Citizens expect taxes to be spent in interest of justice

Instead of raising taxes, governments raise fees. According to the official “Rules of Politics Playbook,” the worst thing a politician can do is raise taxes. Instead, one can start charging taxpayers more for things like fishing licenses and construction permits.

Some of us do believe in progressive taxation but allowing politicians to raise taxes at will is an easy alternative to making hard decisions about workforce numbers and overtime and whether or not you really need that new police cruiser or another dump truck.

Did you ever notice that some issues at town meetings will cause people to raise questions but others won’t? Do you think it’s possible that when the question of a new fire house or police cruiser is considered, some folks may be afraid of ticking off the very people they might really, really need at a moment’s notice? I would argue that’s why secret ballots at town meetings, though cumbersome and time consuming, are really important.

It doesn’t stop there. How about those letters we get every year from police departments asking for money, not for the town, but for their own police associations? In some cases we hear the argument that the police association will use the money for charity but it’s still not a good idea.

Occasionally, there is institutionalized governmental policy that we have to worry about. One of the ways in which towns fill their coffers is through speed traps. When we vote for police budgets, we often think that the police will be there to stop crime.

If the real reason the police are around is to fill government coffers and stop middle class speeders who are going faster than 20 mph, then I wonder whether the state doesn’t have an obligation to do some policing of their own. Just in case you think this is sour grapes because I have been caught, let me assure you, I have not. I am trying to train my car to go slower than 20 mph.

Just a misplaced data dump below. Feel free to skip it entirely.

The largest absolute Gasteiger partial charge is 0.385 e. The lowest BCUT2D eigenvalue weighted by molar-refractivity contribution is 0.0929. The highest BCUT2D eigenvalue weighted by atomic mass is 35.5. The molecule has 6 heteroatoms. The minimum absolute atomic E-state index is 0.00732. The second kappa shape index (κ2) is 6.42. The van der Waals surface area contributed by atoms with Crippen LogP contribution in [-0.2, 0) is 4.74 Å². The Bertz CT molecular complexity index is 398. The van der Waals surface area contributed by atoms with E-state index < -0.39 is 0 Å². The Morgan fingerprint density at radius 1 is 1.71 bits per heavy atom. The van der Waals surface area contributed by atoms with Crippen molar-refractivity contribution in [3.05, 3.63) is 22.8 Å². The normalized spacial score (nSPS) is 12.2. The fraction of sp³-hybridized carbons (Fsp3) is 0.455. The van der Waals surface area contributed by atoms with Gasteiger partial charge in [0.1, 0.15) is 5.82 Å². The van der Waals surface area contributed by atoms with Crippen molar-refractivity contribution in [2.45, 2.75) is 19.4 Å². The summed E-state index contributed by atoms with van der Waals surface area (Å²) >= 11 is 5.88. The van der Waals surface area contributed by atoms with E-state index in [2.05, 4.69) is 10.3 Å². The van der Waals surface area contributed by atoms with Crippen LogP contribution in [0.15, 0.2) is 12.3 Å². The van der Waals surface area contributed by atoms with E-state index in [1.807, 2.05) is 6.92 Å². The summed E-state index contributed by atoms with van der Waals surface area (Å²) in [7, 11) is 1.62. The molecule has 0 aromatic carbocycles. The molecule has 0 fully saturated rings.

Speaking of police and arrests, every time I see an 18- or 20-year-old man being sentenced for a heinous crime, I wonder whether we are really talking about a man or a child. Hey, if such a perpetrator kills or maims or steals, they still have to take responsibility.

Remember all those young people of the same age who are in the armed forces. I can only shake my head and wonder how, at the crucial moment of choice, these young people make decisions that effectively ended their life options. How would you like to be the judge who had to sentence such a young person to prison for years? It can’t be easy.

Having the title “judge” can be a mark of prestige but there have to be scenarios that would cost most of us lifelong visits to a therapist, to say nothing of continual nightmares. There are perpetrators and there are victims. Both need to be treated fairly, although if your child was the victim of a brutal assault, it can’t be easy seeing a judge being sensitive to the person who committed the crime.

When a young person drives drunk and kills a 4-year-old, what is to be done with such a killer? Putting a kid behind bars for the rest of his adult life in such a case seems senseless. On the other hand, what kind of message are we sending if the punishment for snuffing out a life is just a year or two in jail?

This is, of course, an imperfect world. Our prisons are seldom places that foster rehabilitation. More likely, they are hellholes. Crime is going down in this country but too often, senseless, stupid crimes committed in the heat of the moment end in disaster. The result is awful.

Originally published in the Berkshire Eagle, 1/7/15

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